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"Beyond the Wal-Martization of Immigration"

"Beyond the Wal-Martization of Immigration"

In a guest commentary, NYU Wagner Professor Natasha Iskander and fellow researcher Nichola Lowe, of the University of North Carolina-Chapel Hill, writes on the role scholars can play in reshaping the political dialogue and debate about immigration and its impact on the national economy. The piece is hosted by the Institute for the Study of the Americas at UNC-Chapel Hill. (See, too, a recent study coauthored by Iskander, entitled "Hidden Talent: Skill Formation and Labor Market Incorporation of Latino Immigrants in the United States.")

On Friday, April 8, 2011, meanwhile, Professor Iskander visited the World Bank in Washington, D.C., to deliver a lecture about her recently published book, Creative State: Forty Years of Migration and Development Policy in Morocco and Mexico

"Code for Change" Honors New Digital Apps with a Public Purpose

"Code for Change" Honors New Digital Apps with a Public Purpose

Competition expo (Oct. 12).

A digital app that makes it possible for trained citizen responders to work together in teams as soon as a civil disaster strikes is the winner of the Grand Prize awarded by “Code for Change,” a tech competition at the Robert F. Wagner Graduate School of Public Service at New York University.
 
New York City agencies and nonprofit organizations posed technical challenges to self-formed teams of developers, designers, and specialists who participated in the Code for Change competition. The Grand Prize winner is the Community Emergency Response Team (CERT), which needed an easy-to-use app to help facilitate communication and information exchange among volunteer emergency responders in the immediate wake of a disaster.

Code for Change gave the participants two weeks instead of a typical hackathon’s 24 to 36 hours to identify real, sustainable solutions to questions of public importance. The event also marked the first time that a big-city hackathon included challenges from both government agencies and nonprofit organizations.

This was the first time, too, that four major tech nonprofits – Code for America, One Economy, NPower, and Blue Ridge Foundation New York – joined in co-partnering a hackathon, together with NYU Wagner – with sponsorships from Motorola Mobility Foundation, Liquidnet, Centre for Social for Social Innovations, Notable, General Assembly, and Zurb.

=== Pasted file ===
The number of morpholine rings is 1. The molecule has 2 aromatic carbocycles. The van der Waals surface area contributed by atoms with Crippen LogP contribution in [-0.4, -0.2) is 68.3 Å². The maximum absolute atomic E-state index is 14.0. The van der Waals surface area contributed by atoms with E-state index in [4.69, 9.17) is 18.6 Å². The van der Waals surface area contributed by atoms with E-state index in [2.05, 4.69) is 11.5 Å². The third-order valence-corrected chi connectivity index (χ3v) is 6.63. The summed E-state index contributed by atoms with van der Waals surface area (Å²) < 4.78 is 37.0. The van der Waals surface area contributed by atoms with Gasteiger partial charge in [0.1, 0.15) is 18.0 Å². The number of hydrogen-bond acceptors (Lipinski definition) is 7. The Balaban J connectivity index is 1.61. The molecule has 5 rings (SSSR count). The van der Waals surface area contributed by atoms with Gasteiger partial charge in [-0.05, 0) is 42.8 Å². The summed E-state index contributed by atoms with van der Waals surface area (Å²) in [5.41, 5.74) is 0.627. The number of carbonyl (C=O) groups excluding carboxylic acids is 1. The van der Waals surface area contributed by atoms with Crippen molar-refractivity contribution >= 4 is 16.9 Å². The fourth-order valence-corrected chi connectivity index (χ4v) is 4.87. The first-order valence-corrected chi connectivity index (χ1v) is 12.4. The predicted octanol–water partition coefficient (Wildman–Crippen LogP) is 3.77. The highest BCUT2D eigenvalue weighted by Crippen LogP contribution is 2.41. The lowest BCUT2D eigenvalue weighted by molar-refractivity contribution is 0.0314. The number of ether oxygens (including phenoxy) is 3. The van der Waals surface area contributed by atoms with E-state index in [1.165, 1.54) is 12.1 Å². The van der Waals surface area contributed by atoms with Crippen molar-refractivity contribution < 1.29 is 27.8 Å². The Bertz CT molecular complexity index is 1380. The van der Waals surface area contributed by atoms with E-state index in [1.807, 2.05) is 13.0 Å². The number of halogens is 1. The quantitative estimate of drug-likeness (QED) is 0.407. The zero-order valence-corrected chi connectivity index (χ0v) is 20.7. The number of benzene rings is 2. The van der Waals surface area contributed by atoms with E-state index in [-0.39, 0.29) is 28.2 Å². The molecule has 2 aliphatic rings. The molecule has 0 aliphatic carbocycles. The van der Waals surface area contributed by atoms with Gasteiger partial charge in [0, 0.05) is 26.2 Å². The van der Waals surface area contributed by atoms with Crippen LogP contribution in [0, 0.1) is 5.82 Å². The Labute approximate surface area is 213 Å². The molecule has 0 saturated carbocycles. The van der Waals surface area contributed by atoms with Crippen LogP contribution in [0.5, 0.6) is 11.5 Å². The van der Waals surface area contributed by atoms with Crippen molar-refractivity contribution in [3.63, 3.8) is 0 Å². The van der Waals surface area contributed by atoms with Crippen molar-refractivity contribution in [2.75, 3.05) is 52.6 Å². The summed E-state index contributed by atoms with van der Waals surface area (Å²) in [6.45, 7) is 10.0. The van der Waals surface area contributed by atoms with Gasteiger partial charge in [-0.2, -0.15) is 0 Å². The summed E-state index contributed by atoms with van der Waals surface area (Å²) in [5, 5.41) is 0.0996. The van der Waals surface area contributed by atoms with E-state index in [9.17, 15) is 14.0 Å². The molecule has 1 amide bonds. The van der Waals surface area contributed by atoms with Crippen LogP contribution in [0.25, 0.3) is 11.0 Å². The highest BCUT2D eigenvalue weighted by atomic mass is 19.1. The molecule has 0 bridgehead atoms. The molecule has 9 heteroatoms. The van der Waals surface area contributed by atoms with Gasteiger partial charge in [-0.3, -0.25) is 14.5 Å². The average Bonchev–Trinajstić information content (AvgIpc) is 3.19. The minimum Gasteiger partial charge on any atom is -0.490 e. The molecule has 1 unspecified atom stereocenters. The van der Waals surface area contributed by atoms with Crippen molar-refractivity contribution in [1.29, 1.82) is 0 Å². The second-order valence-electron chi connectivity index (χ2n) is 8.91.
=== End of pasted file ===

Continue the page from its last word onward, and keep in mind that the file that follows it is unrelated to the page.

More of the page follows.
A second Code for Change award, the Change Prize, was given to the New York City Campaign Finance Board for an app that provides citizens with information they can use to engage with the democratic process, and fosters higher voter participation in elections.

Code for Change awarded its Promise Prize to the CUNY Institute for Software Design and Development for an app that enables students to exchange, rather than buy, textbooks – and defrays their higher-education costs.

Code for Change’s Popular Choice Prize was awarded to Network for Teaching Entrepreneurship for a new platform enabling middle and high school students to write and share their own book reviews with one another, and creating a space for online reader discussion groups about literature.

The awardees – who were eligible for a total of $10,000 in cash, mentor lunches, General Assembly classes, Zurb’s web design audit, and free workspace at the Center for Social Innovation – were selected by a panel of seven judges.

"Forward 50" honors Berman Jewish Policy Archive's director

"Forward 50" honors Berman Jewish Policy Archive's director

Steven M. Cohen

"The Forward 50" consists of "people whose religious and cultural values propelled them to engage, create and lead in a decidedly Jewish voice." Among the newly announced honorees: GOP congressman Eric Cantor, Supreme Court Justice Elana Kagan, Google co-founder Sergey Brin - and sociologist Steven M. Cohen, Director of the Berman Jewish Policy Archive at NYU Wagner.

BJBA recently collaborated on a case study of the Jewish community in the U.S., entitled "Baby Boomers, Public Service, and Minority Communities."

"There's nothing comparable to public service" - Former Mayor Edward I. Koch [Video]

"There's nothing comparable to public service" - Former Mayor Edward I. Koch [Video]

Former New York City Mayor Edward I. Koch, who died in the early-morning hours Feb. 1, led an informative, entertaining hour of discussion in the fall of 2010 at NYU Wagner about his eventful three terms at City Hall – years that sparked a remarkable turnaround in the condition and character of much of New York City, noticeable to this day.

Joining Koch was Jonathan Soffer, NYU Polytechnic associate professor of history and author of a critically acclaimed biography, Ed Koch and the Rebuilding of New York City (Columbia University Press, 2010), as well as Wagner's dean Ellen Schall, who introduced Koch as “my mayor," noting that she had worked extensively for city government, including as the commissioner of juvenile justice.

“City government, I say to all my students, is really the most amazing opportunity,” she commented. “It allows you to work on incredibly important issues, have much more authority as a young person that you have any reason to have, and make a huge amount of difference.”

Koch spoke passionately about the merits of embarking on a career in public service.

“There’s nothing comparable to public service,” he said. “More than saying ‘How am I doin’?’ … more than that I said 10,000 times that public service is the most noble profession if it’s done honestly and if it’s done well. And that’s why people serve. There’s nothing like it.”

In this videotape of the Oct. 14, 2010 conversation at Wagner, the former mayor begins speaking at marker 15:48.

 

 

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